The information that you need

Can a survey give you the information you need?

Be clear about what you want from your survey results. Are you looking for factual information? Are you interested in people's attitudes and opinions? Do you need a combination of both?

What you need to know should be guided by how you plan to use your survey outputs—for formulating policy, for research and development, for publicity, or for some other purpose. This will also help determine the kind of questions your survey asks.

To get the most meaningful survey results, define your information needs so that they are measureable and/or observable.

Avoid the expense of duplicating existing information. Once you know what information you need and how you plan to use it, explore alternative sources of information in case all or part of what you need is already available.

What kind of survey do you need?

Surveys are not "one-size-fits-all." The kind of survey that you choose depends on a combination of the amount, type, accuracy and scale of the information required. Here are some things to consider:

The amount of information you need:

  • Short answers to a small number of simple questions
  • Long answers with detailed content
  • Complex answers to complex subjects

The type of information you need:

  • Public opinions and attitudes
  • Facts about social or economic events

The level of accuracy you need:

  • A quick, but reasonable, approximation
  • Highly precise estimates

The scale of responses you need:

  • Survey estimates for the total population at a single level of aggregation such as the nation, a province or a municipality
  • Detailed information broken down into categories such as location or age
  • Information about a specific sector such as business, agriculture or some other distinct population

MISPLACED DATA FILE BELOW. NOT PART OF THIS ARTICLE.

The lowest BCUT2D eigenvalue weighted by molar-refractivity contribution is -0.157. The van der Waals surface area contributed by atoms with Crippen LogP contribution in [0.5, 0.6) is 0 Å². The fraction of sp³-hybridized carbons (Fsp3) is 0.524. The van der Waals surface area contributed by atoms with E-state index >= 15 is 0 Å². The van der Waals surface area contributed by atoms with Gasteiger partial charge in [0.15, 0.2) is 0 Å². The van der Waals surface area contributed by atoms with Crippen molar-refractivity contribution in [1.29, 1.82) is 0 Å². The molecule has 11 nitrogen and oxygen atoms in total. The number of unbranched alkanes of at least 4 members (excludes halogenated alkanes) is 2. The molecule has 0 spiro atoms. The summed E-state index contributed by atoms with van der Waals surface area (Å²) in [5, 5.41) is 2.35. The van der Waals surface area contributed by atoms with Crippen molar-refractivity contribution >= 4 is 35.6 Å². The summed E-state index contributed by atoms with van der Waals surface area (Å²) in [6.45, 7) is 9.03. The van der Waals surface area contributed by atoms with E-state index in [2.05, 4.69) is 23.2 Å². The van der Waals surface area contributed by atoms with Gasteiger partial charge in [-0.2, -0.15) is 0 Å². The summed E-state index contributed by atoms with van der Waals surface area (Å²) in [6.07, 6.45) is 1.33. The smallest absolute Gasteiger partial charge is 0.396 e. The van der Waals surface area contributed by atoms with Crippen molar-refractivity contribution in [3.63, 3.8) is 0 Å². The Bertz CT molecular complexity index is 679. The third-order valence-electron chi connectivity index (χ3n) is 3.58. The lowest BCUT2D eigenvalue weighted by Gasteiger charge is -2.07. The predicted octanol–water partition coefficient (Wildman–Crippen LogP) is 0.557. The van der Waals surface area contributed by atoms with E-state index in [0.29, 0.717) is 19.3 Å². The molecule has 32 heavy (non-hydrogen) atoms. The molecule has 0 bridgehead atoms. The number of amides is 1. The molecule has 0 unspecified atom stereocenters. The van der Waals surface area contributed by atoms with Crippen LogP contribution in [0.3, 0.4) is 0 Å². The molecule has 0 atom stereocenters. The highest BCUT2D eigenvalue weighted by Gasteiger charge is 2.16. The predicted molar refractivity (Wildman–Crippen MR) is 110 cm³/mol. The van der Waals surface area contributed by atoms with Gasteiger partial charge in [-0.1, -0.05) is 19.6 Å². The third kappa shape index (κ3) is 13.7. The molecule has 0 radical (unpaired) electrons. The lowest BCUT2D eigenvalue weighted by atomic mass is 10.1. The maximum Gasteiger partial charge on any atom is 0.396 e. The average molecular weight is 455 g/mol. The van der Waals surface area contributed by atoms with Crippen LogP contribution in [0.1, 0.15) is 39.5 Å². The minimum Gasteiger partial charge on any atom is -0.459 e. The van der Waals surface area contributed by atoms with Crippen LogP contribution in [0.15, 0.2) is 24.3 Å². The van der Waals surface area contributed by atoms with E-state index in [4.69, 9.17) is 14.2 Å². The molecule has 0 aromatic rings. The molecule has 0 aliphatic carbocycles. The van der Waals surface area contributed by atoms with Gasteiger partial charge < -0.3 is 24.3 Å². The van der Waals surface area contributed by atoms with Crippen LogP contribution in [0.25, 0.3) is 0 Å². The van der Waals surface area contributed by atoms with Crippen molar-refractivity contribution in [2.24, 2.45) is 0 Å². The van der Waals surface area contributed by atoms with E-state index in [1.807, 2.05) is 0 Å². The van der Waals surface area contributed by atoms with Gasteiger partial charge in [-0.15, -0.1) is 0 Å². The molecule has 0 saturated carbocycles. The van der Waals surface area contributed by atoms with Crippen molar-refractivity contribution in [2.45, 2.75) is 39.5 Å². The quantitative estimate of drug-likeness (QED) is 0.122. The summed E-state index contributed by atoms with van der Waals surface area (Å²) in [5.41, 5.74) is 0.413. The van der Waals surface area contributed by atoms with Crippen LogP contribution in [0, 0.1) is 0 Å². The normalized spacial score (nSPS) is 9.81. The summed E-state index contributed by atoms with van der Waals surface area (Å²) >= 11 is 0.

All of the above can help you determine the kind of survey you need and the survey organization best positioned to provide it.

Who can provide the survey?

No single survey provider will be the best choice for all the possible types of surveys. Know what kind, and what quality, of information you need before you approach a survey provider. And, know what services the provider can deliver.

  • If your data needs are simple, or if you want information on public opinions, then a provider that can deliver the basics at low cost may be a good option.
  • If you need highly accurate, detailed socio-economic information with in-depth analysis, the services of a large firm or a national or provincial statistics office would be more suitable.
  • Some organizations conduct omnibus surveys with regular collection cycles to which a client can add a modest number of questions for a relatively low cost.
  • If you are interested in quick pulse-taking on current topics, there are organizations that can act quickly. Some do so by maintaining continuing panels of respondents so be cautious: These panels are often subject to weaknesses that make them inappropriate for providing detailed data.

Find out if the survey provider possesses the full range of skills, infrastructure and experience to deliver the results and quality you need. The survey provider should have the capacity to carry out all the survey steps from planning and design through to data collection and analysis, at an acceptable cost.

Find out to what extent the survey provider will support you in the analysis of the results, their interpretation and use, and documentation. The survey provider should provide you with sufficient support after the survey to ensure you can use the results to meet your needs.

How involved should you be? Verify the degree of direct participation your team will have in the different steps of the survey process. You may even decide to do the survey yourself and would need advice with only certain parts of the process.

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